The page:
S Corporations

An S Corporation is a pass-through entity that pays no business federal taxes, has shareholder liability protection, and can reduce personal, federal income taxes of the shareholders if losses are reported.

An S Corp, a subchapter S corporation,  is a business structure for a company. All S Corporations start out as C Corporations, you have to make an election with the IRS to become an S Corporation.  This election makes it a pass-through entity, which means the company itself doesn’t pay any taxes, the owners (called shareholders) do, via a Schedule K-1 form issued to the owners from the S Corp. The shareholder(s) then simply reports their share of profit and loss on their individual tax return. This prevents double-taxation, something that only shareholders of a C Corporations face… when the corporation pays federal and state taxes as well as all individual shareholders on their individual tax returns. S Corps do have state-mandated requirements, like filing annual tax returns and paying the required minimum state taxes.

S Corps have very few limitations. There can only be a maximum of 100 shareholders, all shareholders must be US citizens, and there are minimum state taxes in many states. But, S Corp shareholders pay less in federal taxes on earnings than the members of an LLC.  Since the S Corp’s earnings are not subject to self-employment taxes, the profits reported on the Schedule K-1 are taxed only at the individual’s personal tax rate (which varies from 12% to 37%) and not an additional 15.3% in self-employment taxes. So, for profits, members of LLCs pay 15.3% more than shareholders of S Corporations in federal taxes only (this does not apply to state taxes, which LLCs are not subject to).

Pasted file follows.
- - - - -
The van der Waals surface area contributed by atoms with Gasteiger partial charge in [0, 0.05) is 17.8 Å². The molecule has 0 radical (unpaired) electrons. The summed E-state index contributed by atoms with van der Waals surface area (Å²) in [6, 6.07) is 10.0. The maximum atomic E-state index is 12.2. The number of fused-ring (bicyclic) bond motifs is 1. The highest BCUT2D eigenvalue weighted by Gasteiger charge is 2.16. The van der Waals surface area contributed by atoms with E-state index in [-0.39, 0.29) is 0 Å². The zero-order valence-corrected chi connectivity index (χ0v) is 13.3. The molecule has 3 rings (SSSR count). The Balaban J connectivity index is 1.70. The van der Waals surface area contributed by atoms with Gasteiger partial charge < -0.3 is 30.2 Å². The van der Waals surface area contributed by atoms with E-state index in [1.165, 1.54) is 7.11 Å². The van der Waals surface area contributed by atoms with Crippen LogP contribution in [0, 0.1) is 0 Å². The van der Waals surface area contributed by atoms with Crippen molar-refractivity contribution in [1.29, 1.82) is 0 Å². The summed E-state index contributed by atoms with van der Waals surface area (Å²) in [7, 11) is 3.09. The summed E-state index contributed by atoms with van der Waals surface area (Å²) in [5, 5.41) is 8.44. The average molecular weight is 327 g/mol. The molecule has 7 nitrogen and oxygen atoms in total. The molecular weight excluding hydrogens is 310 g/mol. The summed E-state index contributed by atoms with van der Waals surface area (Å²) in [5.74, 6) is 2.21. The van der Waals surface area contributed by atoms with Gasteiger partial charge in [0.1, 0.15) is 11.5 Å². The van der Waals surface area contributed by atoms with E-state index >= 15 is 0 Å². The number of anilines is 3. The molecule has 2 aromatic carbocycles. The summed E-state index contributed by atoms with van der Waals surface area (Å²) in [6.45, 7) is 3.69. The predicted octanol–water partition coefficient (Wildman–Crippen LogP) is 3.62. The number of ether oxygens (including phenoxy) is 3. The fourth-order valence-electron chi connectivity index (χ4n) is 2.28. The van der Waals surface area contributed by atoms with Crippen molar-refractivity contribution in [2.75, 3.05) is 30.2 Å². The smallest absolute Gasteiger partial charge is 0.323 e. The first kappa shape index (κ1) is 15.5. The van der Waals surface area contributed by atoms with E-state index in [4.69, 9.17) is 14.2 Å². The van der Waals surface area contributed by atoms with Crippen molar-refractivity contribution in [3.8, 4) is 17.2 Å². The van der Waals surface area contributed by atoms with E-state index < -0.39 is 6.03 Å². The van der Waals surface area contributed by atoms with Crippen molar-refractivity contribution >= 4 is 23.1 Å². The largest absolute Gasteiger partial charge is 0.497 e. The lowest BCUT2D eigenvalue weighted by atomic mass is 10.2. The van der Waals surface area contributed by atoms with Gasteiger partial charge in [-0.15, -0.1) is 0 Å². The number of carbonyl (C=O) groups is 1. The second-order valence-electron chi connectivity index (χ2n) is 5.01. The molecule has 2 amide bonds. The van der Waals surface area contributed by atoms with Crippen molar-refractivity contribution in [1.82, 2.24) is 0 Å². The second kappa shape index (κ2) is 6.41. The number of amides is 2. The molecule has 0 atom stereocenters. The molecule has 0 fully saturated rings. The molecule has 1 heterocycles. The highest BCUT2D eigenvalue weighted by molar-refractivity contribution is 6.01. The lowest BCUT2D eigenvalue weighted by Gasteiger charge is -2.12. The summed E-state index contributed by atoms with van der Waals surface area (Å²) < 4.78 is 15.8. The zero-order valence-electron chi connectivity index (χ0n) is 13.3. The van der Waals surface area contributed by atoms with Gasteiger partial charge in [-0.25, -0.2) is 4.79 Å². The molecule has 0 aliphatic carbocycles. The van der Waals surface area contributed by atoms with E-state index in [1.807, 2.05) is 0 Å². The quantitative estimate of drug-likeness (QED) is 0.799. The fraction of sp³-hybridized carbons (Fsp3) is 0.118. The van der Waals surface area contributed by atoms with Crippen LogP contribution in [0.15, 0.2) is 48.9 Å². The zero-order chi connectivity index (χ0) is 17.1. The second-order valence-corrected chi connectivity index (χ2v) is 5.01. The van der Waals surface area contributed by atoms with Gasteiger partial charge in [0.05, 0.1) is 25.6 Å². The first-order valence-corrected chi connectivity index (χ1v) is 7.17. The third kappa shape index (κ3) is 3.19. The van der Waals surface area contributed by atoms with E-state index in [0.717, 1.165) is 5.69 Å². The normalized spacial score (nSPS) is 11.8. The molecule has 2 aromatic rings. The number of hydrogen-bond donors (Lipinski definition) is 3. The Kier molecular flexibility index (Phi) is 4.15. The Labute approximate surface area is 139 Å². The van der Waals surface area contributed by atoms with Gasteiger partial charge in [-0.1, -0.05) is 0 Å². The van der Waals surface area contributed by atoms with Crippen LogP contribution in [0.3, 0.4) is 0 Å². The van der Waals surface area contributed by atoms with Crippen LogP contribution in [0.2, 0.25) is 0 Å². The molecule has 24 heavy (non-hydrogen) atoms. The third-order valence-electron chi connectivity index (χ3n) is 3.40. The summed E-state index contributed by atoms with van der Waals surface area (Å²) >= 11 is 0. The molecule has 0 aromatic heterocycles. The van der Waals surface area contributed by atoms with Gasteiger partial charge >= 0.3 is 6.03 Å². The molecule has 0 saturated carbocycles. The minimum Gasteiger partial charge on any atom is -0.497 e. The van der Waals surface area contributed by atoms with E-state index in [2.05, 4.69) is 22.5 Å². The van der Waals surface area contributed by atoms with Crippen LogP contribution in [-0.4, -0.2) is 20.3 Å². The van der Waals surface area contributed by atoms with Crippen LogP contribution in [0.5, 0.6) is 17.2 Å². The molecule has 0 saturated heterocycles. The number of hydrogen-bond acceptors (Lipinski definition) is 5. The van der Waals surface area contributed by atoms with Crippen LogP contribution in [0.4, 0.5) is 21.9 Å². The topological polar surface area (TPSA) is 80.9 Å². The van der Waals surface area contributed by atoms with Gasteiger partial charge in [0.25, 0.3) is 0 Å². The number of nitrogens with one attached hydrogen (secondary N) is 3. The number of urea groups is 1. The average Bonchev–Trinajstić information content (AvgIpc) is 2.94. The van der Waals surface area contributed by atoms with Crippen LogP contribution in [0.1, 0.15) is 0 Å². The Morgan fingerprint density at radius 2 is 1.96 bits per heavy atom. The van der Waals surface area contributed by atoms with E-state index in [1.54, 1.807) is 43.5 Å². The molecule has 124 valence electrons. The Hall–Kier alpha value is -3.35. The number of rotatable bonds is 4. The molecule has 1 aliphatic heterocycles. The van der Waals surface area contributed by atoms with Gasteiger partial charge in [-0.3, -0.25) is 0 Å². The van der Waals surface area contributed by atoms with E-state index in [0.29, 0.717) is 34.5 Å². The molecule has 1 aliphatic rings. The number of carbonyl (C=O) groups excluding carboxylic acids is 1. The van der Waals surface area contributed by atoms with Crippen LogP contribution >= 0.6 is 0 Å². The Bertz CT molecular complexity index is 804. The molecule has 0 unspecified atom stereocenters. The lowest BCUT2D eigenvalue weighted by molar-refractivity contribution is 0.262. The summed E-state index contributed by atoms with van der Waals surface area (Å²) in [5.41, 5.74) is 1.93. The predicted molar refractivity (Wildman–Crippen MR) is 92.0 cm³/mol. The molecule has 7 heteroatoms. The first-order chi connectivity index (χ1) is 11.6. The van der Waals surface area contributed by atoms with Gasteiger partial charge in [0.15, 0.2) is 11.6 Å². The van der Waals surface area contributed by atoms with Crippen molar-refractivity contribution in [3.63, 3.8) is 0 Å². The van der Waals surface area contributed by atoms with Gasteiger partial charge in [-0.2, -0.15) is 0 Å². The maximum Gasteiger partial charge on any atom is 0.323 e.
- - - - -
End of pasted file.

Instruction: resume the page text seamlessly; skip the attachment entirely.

Not making money and showing loses? No income, no problem!  Both LLC members and S Corp shareholders can offset all ordinary personal income with their losses… This reduces the adjusted gross income (AGI) of the members and shareholders, which reduces their taxable income and their tax. That leads directly to a lower tax due or an increased refund.

Both LLCs and S Corps make your expenses less expensive. A cell phone an excellent example of this. A cell phone plan that costs $100 a month is a $100 per-month expense if you run a business. If you are a W-2 employee working for a company, you are paying for that cell phone with post-tax money, so you actually need to earn $125 to cover that bill.

Essentially, for every $1,000 in business-related expenses you’re paying $250 more as a W-2 employee than you would be if you started an S Corp. These expenses include your cell phone, internet, meals, travel, electricity, and even rent.

Both LLCs and S Corps are separate legal entities. This protects you and your personal assets. The S Corp is solely liable for its debts and obligations, the shareholder of the S Corp is not. If the S Corp were to be sued by a creditor, that creditor could only go after the S Corp’s assets and not the owner’s.

NOTE: The information contained here is for general purposes to help you understand the basics. It’s not intended as tax or legal advice. Feel free to consult your own CPA or attorney to discuss your specific business questions.

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